Characterisation of Mefloquine accumulation in Plasmodium falciparum

Doctoral Thesis


Permanent link to this Item
Journal Title
Link to Journal
Journal ISSN
Volume Title

University of Cape Town

Mefloquine has been in use for over twenty years and still very little is known about its interaction with Plasmodium falciparum. In 1979, Fitch er al carried out the only other published extensive investigation of mefloquine accumulation, but were not able to demonstrate energy dependent uptake. They later indicated that an energy requirement may be being masked by mefloquine’s ability to bind membrane phospholipids to a large extent (Chevli & Fitch, 1982).Until now no energy requirement for mefloquine accumulation has been uncovered. This thesis investigates the relationship between chloroquine and mefloquine resistance, and characterizes the mechanism of mefloquine accumulation in Plasmodium falciparum. Conditions were established that enabled the amplification of the parasites' contribution to overall mefloquine accumulation in the parasitised erythrocyte. It was found that mefloquine accumulation is stimulated by glucose and is inhibited by the glycolysis inhibitor, iodoacetate, and also by incubation at low temperature. Mefloquine accumulation was also found to be partly dependent on the pH gradient between the acidic food vacuole and the external medium. It has also been determined that mefloquine-resistant Plasmodium falciparum accumulate approximately half the amount of mefloquine than do mefloquine-sensitive parasites. It has been shown that the accumulation of both chloroquine and mefloquine have two components, a high affinity saturable component and a low affinity non-saturable component (Fitch et aI., 1979; Fitch et al., 1974; Bray et al., 1998). The saturable component has been well characterized, but until now the non-saturable component has not been identified. This thesis shows that chloroquine and mefloquine adsorption to synthetic β-haematin and pure isolated haemozoin is non-saturable. It is proposed that the malaria pigment is responsible for the low affinity, non-saturable component of chloroquine and mefloquine accumulation. The effect of chloroquine, mefloquine and artemisinin on haemoglobin levels in parasitised erythrocytes was also measured. Chloroquine caused a buildup in haemoglobin and mefloquine caused a decrease in haemoglobin levels. This adds weight to previously published work (Famin & Ginsburg, 2002) suggesting that chloroquine prevents the degradation of haemoglobin, while mefloquine inhibits the endocytosis of haemoglobin.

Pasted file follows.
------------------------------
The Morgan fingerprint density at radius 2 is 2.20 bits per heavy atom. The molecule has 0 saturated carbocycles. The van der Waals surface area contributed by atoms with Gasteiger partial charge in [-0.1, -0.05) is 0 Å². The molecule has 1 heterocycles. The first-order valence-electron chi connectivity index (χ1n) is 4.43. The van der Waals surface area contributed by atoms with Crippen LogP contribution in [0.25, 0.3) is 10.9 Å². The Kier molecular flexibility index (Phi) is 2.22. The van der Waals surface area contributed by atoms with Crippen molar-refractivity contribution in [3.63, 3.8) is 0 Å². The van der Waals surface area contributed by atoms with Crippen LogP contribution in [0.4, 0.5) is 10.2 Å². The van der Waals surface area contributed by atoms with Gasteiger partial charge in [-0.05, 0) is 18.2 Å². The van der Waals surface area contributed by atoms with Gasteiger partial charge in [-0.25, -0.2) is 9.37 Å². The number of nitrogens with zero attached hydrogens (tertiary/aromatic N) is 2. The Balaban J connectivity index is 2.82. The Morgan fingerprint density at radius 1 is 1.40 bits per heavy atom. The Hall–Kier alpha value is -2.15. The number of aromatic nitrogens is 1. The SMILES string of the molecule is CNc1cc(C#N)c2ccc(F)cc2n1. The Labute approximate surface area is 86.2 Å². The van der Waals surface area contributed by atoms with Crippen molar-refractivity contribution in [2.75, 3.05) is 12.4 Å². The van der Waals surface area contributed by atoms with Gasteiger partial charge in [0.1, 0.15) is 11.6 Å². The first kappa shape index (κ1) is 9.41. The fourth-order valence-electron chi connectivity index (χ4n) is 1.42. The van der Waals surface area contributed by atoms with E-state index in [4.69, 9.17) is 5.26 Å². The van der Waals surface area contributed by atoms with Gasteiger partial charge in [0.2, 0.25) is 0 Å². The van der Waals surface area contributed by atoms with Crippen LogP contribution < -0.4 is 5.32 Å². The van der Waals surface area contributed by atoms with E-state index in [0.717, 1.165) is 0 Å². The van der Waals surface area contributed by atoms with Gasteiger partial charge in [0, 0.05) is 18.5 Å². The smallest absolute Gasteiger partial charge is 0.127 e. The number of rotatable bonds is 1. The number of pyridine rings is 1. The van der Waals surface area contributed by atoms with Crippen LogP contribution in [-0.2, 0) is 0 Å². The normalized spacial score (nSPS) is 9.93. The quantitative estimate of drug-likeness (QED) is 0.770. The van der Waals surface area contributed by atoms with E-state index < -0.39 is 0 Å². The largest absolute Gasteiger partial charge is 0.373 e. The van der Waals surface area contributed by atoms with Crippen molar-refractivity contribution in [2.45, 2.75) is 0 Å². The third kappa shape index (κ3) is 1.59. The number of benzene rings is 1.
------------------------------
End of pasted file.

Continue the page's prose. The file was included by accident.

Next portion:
Includes bibliographical references (leaves 165-180).